To Win 1% or To Risk 1%? Which is better?

One of the most important aspects of Sports Investing is indeed Money Management. Like with anything in life, be it with your salary & investments, if you don’t manage your money properly and do not efficiently budget then you do not know how much is coming in and how much is going out, and this can only lead to failure. This concept applies exactly with Sports Investing, you could have the best system that wins 80% (which is theoretically impossible with manual handicapping systems) but you could be in big losses. Why? Because you did not properly manage your capital aka ‘bankroll’. 

There are many methods of managing your bankroll and the most popular ones are fixed wagers, martingale (doubling down when you lose) and 2x-3x successions. Martingale is a very aggressive strategy and I personally believe that although it could profit slightly but you will need a strong win ratio and the Drawdowns (the peak-to-trough decline) will be immense. Therefore, I will not focus on it as it can be very dangerous.

This article instead will go through fixed wagers as it is probably the safest waging style around because your losses and gains are capped and are not “floating” thus creating less drawdown.  In fixed, there are 2 types:  you can either fix your risk level (say 1% of your bankroll) so you know your MAXIMUM loss or you can fix your reward so you always know much you will win (say 1% of your bankroll too).

Both methods have their merits and disadvantages but after an extensive analysis, I find that risking 1% is much more profitable and has much less drawdowns and is less dependent on odds. Although 1% reward allows steady gains, when betting on favourites for example you may lay down a large amount of capital to earn 1% which clearly isn’t an efficient use of capital. Nevertheless, I will let the data speak for itself.

Risking 1% of Bankroll (fixed 1%)

With a 1% risk of bankroll, the sports investor will always know the maximal loss on a game which is great loss preventing measure and is not determined by a variable such as an odd. The reward is also uncapped as it is only limited by the odd.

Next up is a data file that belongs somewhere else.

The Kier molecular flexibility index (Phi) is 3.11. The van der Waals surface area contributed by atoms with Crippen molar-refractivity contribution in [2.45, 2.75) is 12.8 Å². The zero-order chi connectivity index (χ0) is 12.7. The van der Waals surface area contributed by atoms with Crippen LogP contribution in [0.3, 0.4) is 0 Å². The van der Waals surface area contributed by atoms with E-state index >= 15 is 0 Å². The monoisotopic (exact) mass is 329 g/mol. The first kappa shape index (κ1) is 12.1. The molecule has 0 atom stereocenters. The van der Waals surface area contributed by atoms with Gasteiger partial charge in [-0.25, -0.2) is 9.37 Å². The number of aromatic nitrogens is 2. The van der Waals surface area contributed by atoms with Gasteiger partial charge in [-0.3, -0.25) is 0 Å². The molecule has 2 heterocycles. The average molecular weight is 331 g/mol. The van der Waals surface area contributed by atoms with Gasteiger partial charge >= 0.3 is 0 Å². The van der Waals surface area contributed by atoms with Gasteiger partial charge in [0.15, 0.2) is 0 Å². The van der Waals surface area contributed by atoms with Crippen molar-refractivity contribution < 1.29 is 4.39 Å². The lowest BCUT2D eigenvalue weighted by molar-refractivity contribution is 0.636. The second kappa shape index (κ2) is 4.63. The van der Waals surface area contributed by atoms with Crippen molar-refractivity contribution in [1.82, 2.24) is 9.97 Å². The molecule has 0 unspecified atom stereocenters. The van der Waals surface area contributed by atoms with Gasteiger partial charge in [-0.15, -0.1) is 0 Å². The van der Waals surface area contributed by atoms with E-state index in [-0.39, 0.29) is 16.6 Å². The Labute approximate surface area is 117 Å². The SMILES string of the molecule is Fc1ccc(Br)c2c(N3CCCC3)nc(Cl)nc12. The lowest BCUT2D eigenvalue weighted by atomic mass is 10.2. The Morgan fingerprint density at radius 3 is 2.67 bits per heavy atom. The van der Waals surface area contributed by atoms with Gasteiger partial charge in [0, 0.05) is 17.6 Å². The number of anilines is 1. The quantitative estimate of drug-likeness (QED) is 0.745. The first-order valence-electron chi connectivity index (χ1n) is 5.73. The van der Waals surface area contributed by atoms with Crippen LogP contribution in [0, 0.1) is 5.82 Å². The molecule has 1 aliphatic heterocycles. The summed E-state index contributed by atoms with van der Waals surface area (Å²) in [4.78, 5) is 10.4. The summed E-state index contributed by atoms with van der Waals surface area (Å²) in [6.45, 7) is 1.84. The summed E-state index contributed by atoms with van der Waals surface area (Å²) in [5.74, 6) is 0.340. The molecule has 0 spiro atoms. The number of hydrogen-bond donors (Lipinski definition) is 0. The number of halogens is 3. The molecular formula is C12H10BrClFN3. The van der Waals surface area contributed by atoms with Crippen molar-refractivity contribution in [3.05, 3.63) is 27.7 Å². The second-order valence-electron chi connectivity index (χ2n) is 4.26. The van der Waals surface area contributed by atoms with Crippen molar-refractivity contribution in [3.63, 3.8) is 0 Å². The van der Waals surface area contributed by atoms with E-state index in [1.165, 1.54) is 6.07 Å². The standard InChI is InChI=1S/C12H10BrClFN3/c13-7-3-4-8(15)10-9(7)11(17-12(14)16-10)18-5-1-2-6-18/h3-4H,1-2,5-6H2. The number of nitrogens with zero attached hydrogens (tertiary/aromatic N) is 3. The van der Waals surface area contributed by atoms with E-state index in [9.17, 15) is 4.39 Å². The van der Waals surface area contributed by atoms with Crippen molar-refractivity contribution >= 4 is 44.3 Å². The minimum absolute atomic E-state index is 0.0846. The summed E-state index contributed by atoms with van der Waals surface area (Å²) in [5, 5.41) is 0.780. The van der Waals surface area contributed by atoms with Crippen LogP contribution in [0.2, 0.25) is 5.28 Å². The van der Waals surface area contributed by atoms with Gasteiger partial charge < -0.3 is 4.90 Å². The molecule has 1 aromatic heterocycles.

Let’s pull up some graphs and see how it performs (broad 50 game performance):

To compare with the alternative 1% Reward, a closer 17 game performance:

These charts show that 1% risk that the reward is uncapped and due to the uncapped rewards,  profits are allowed to fully run whilst losses are capped. However, it also shows that due to the fixed 1%, the losses can in no way be minimized unless a system of points/betting units is used (wager sizes is dependent on the hot trend and stars of a game (i.e. -1 dogs will get a lower betting unit than a ML favourite). However, for simplicity I used a 1% throughout to ensure that no complications arise.

For greater in-depth view, let’s also look at the statistics of this dataset.

Average Wager Size:


Average Loss:


Average Win:


Largest Win:


Largest Loss:


Average Value of a Consecutive  Loss


Standard Dev of Bet Size:


Standard Dev of Earnings:


Maximum Bankroll Risked In a Day Total %  


This shows that your Average loss will always be 1% of your bankroll (-$52.94 in my case) but your Average Win and Largest win will indeed be variable.  This is also indicated by the standard deviation which highlights variable earnings.

1% ROI Bankroll Reward

The 1% Reward on your bankroll is also great too, it allows you to fix your gain so no matter how poor the line you will still get your 1% return on investment for each game you win. This allows you to ensure that your reward is fixed and allows you to build real momentum if you have a good win record. However, the problem of the 1% reward is that your risk is variable so you don’t know your risk until you actually see how the line is —  and depending on that your risk is calculated. Many people do not have the bankroll to stomach large caps to earn a predetermined amount (for example, laying $600 to win $200 only).  This results in great drawdowns when going through a though period of time as you’re laying quite big amounts to win little.